On the surface, they may look healthy and pristine, but you can’t see what’s going on under the gumline. It’s only when we look at dental x-rays that we can diagnose an existing dental disease located under the gumline.

X-rays will allow us to discover things the naked eye just cannot. 

For example:

  • An extra root or an abscess that has extended to an adjacent/normal looking tooth.
  • Unerupted or impacted teeth, which can lead to a bone cyst.
  • Teeth that must be extracted need to be evaluated for root fractures or root ankylosis (fusion to the bone). Also, post-extraction x-rays can be done to ensure all parts of the tooth have been removed, especially in cases of tooth fractures.
  • Cats are prone to “cavities” or what we refer to as resorptive lesions. Some lesions are located under the gums and are only visible on x-rays. Treatment is based on the evaluation of root structure, where intact roots must be extracted, while resorbing roots can be retained.
  • Oral growths (cyst, infection or tumor) require x-ray assessment for treatment or biopsy.

Why can’t all the dental work for my dog or cat be done in 1 go?

One word…safety.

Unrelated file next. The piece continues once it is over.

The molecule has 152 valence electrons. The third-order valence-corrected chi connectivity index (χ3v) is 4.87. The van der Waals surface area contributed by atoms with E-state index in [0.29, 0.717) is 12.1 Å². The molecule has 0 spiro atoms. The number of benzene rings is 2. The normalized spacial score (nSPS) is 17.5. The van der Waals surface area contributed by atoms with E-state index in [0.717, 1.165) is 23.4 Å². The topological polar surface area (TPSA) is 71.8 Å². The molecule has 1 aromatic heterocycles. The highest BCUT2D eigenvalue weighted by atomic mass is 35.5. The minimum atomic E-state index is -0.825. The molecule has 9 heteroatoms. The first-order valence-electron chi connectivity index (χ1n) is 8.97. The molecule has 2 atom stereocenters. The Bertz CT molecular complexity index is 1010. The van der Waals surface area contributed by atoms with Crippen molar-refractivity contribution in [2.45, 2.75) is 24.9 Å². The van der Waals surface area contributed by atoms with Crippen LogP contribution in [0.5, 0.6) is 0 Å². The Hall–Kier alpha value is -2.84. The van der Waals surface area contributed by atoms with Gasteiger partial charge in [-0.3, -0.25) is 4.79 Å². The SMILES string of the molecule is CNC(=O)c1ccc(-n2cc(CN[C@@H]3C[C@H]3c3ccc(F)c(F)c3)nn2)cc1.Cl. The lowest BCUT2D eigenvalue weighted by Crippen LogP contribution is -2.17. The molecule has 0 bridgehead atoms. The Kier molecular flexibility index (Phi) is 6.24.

For years vets have been doing dental procedures in one appointment, leaving pets under anaesthetic for long periods at a time and owners unsure of what costs to expect at discharge.

Did you know it is more dangerous for a pet to have one long anaesthetic compared to multiple short anaesthetics?

The reason for this is whilst an animal is under anaesthetic, they undergo a few physiological changes which can include a drop in body temperature, a drop in blood pressure and changes in cardiac rhythm.

In short, by breaking up the two procedures there is less strain on the body, so your beloved pet is safer.

Now that we understand the process, let's talk

Grading Dental Disease

Dental disease is graded from 0 to 4 depending on the extent of gingivitis, calculus, gum and bone recession, bad breath and pain. The grade of dental disease is important as it helps us stage the disease and ascertain its impact on the health of your pet, the urgency of intervention and the associated costs.

So, flip your dogs or cats lip and have a go at grading their teeth for yourself! If you feel that it is anything but a grade 0, your pet needs a dental check and health plan to prevent their teeth from getting worse. Please contact Lynbrook Vet for a dental health appointment.

Grade 0

  • No evidence of plaque or tartar
  • Gums are healthy and pink
  • No bad odour from the mouth

Grade 1

  • Small amounts of plaque and tartar on the teeth
  • Mild redness and swelling of the gums
  • Bad mouth odour

Beyond Grade 1 the dental disease is irreversible

Grade 2

  • Moderate amounts of plaque and tartar on the teeth
  • Red, swollen gums that may bleed when touched
  • Bad mouth odour
  • Pain and discomfort

Grade 3

  • Heavy build-up of plaque and tartar on the teeth
  • Red, swollen gums that may bleed spontaneously
  • Severely bad mouth odour
  • Pain and discomfort
  • Mobile teeth


  • Severe build-up of plaque and tartar on the teeth
  • Severely red, swollen, bleeding gums
  • Severely bad mouth odour
  • Pain and discomfort
  • Mobile teeth